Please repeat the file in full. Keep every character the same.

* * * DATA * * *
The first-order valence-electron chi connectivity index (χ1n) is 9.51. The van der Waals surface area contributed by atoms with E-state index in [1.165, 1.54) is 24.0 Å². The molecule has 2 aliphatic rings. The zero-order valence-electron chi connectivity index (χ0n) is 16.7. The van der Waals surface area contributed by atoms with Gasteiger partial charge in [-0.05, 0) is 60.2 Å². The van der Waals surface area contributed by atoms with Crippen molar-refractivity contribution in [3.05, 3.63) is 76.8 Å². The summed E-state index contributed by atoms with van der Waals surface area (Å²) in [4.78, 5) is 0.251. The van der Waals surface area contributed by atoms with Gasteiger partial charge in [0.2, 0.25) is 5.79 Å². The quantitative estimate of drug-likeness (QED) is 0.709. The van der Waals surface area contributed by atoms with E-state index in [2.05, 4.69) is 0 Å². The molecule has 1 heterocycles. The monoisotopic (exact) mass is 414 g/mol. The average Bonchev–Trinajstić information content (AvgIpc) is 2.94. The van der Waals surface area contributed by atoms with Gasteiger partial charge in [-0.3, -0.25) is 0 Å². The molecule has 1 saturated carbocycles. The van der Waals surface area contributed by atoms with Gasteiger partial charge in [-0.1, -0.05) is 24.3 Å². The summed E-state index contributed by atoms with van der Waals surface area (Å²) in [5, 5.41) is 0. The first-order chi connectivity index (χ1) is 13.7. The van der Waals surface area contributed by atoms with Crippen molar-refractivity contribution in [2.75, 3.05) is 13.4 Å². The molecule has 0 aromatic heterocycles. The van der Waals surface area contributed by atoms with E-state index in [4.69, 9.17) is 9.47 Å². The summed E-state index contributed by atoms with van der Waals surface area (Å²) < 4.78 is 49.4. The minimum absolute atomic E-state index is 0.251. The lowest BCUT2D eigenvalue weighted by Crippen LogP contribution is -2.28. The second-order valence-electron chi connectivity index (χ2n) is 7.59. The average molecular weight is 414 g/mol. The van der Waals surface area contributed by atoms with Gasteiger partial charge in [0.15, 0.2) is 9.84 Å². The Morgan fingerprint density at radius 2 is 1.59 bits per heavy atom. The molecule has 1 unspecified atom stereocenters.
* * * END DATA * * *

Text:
The first-order valence-electron chi connectivity index (χ1n) is 9.51. The van der Waals surface area contributed by atoms with E-state index in [1.165, 1.54) is 24.0 Å². The molecule has 2 aliphatic rings. The zero-order valence-electron chi connectivity index (χ0n) is 16.7. The van der Waals surface area contributed by atoms with Gasteiger partial charge in [-0.05, 0) is 60.2 Å². The van der Waals surface area contributed by atoms with Crippen molar-refractivity contribution in [3.05, 3.63) is 76.8 Å². The summed E-state index contributed by atoms with van der Waals surface area (Å²) in [4.78, 5) is 0.251. The van der Waals surface area contributed by atoms with Gasteiger partial charge in [0.2, 0.25) is 5.79 Å². The quantitative estimate of drug-likeness (QED) is 0.709. The van der Waals surface area contributed by atoms with E-state index in [2.05, 4.69) is 0 Å². The molecule has 1 heterocycles. The monoisotopic (exact) mass is 414 g/mol. The average Bonchev–Trinajstić information content (AvgIpc) is 2.94. The van der Waals surface area contributed by atoms with Gasteiger partial charge in [-0.3, -0.25) is 0 Å². The molecule has 1 saturated carbocycles. The van der Waals surface area contributed by atoms with Gasteiger partial charge in [-0.1, -0.05) is 24.3 Å². The summed E-state index contributed by atoms with van der Waals surface area (Å²) in [5, 5.41) is 0. The first-order chi connectivity index (χ1) is 13.7. The van der Waals surface area contributed by atoms with Crippen molar-refractivity contribution in [2.75, 3.05) is 13.4 Å². The molecule has 0 aromatic heterocycles. The van der Waals surface area contributed by atoms with E-state index in [4.69, 9.17) is 9.47 Å². The summed E-state index contributed by atoms with van der Waals surface area (Å²) < 4.78 is 49.4. The minimum absolute atomic E-state index is 0.251. The lowest BCUT2D eigenvalue weighted by Crippen LogP contribution is -2.28. The second-order valence-electron chi connectivity index (χ2n) is 7.59. The average molecular weight is 414 g/mol. The van der Waals surface area contributed by atoms with Gasteiger partial charge in [0.15, 0.2) is 9.84 Å². The Morgan fingerprint density at radius 2 is 1.59 bits per heavy atom. The molecule has 1 unspecified atom stereocenters.